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The Designer Behind Wolfum Textiles' Surprisingly Playful Approach to Digital Design

June 24, 2016

At Food52, we are all about the good old ways: We've taught you to make your own butter and your own soap, plus every kind of pickle imaginable. Our Shop sells an old-fashioned popcorn popper and a hand-cranked coffee bean grinder. But on the flip side, you might have noticed we just launched an iOS cooking app—and began selling a sous vide machine! The power of technology can be beautiful, too.

I was reminded just how appealing both ways of making—old and new—can be when put together while chatting with Annabel Inganni, from the design shop Wolfum, on the phone. Before speaking, I'd seen her work and remembered the powerful, vibrant patterns—but it wasn't until we talked that I learned how they were made.

Photo by WorkOf

Annabel's patterns, for which Wolfum is known, aren't screen-printed or wood-blocked or hand-woven—they're digital. And she's proud to tell you so. "The digital process allows me to manipulate colors and angles and the way the design looks," she says. "I engineer each print for each item we sell, and even though it’s [often] the same print, you’ll see different angles or scales on different pieces." All this tinkering happens in Adobe Illustrator and Photoshop, which Annabel taught herself to use. (Her joyful response to my, "Where'd you go to art school?" was, "I didn't!")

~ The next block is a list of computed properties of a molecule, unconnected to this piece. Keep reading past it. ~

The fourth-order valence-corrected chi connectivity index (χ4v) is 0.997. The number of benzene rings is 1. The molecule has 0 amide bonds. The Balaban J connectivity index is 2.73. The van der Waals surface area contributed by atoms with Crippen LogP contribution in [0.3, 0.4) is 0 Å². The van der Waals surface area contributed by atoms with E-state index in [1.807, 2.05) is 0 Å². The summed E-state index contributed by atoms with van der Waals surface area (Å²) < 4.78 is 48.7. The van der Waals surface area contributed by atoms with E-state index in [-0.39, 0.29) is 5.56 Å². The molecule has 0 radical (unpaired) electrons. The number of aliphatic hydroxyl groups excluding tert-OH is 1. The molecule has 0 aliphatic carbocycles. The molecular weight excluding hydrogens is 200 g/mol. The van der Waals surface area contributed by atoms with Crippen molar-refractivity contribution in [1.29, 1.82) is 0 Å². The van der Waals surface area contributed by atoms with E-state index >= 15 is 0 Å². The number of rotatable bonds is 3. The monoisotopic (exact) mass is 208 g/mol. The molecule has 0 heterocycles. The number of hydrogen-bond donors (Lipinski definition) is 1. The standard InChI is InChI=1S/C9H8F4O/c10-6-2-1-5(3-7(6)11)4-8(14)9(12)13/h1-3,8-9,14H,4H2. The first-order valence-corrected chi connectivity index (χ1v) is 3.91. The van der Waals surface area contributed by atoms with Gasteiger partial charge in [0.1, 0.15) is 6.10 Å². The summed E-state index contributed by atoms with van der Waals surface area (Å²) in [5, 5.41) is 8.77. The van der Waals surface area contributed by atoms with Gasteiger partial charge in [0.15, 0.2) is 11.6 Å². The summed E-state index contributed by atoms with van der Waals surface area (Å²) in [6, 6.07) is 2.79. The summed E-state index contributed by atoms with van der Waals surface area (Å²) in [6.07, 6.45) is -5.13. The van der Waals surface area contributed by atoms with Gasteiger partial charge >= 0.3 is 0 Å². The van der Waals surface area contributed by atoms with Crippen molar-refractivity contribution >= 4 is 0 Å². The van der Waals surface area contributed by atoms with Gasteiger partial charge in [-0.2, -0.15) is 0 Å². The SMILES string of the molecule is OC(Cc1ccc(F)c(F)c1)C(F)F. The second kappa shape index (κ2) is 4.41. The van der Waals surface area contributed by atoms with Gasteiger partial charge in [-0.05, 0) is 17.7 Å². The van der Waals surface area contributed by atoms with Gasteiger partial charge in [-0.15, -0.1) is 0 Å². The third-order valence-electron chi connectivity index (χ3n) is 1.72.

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Designing a pattern is complex: The edges of one iteration have to line up in a way that, once tiled side by side in a grid, smoothly repeats. And Annabel's method allows for her to make constant changes until the pattern is just how she likes it. "It’s an organic process," she explains. "I start drawing curves, connecting the lines, and then try to repeat it—but ultimately, it's trial and error."

The designs that emerge aren't ever too perfect, which is just what she (and her customers) love about how they come out: "There’s always something off about them, a quirk to them, but there’s a nice symmetry." Once she's satisfied with the look of the pattern, she tweaks the color; in digital printing, as opposed to screen printing, the options for adding color are truly endless. Then she sends them out for printing on woods and textiles. The ink absorbs into her fabrics so smoothly that you can't feel the difference in textures.

It's the balance of natural materials and new processes that Annabel loves about her work. With digital printing, she explains, "you can play with gradient, photorealism, texture," and more, but "when they’re put on these nice natural materials it adds a life element."

We're sharing this snapshot of Annabel's work in collaboration with WorkOf, where you can shop her pillows, rugs, trays, and games.

See what other Food52 readers are saying.

Amanda Sims

Written by: Amanda Sims

Professional trespasser.

1 Comment

PHIL June 25, 2016
Thanks for the interesting article Amanda. Maybe you can have them print fabric for your Danish chair project I have been in the textile business all of my life and seen the growth of digitally printed fabric. Digital has been great in many ways but something has been lost in the process. designers just use the "fill" tool to add colors. You rarely see hand painted techniques, half tones, fall on color, washes. that give designs depth. Today it is sort of color in the lines, flat color technique.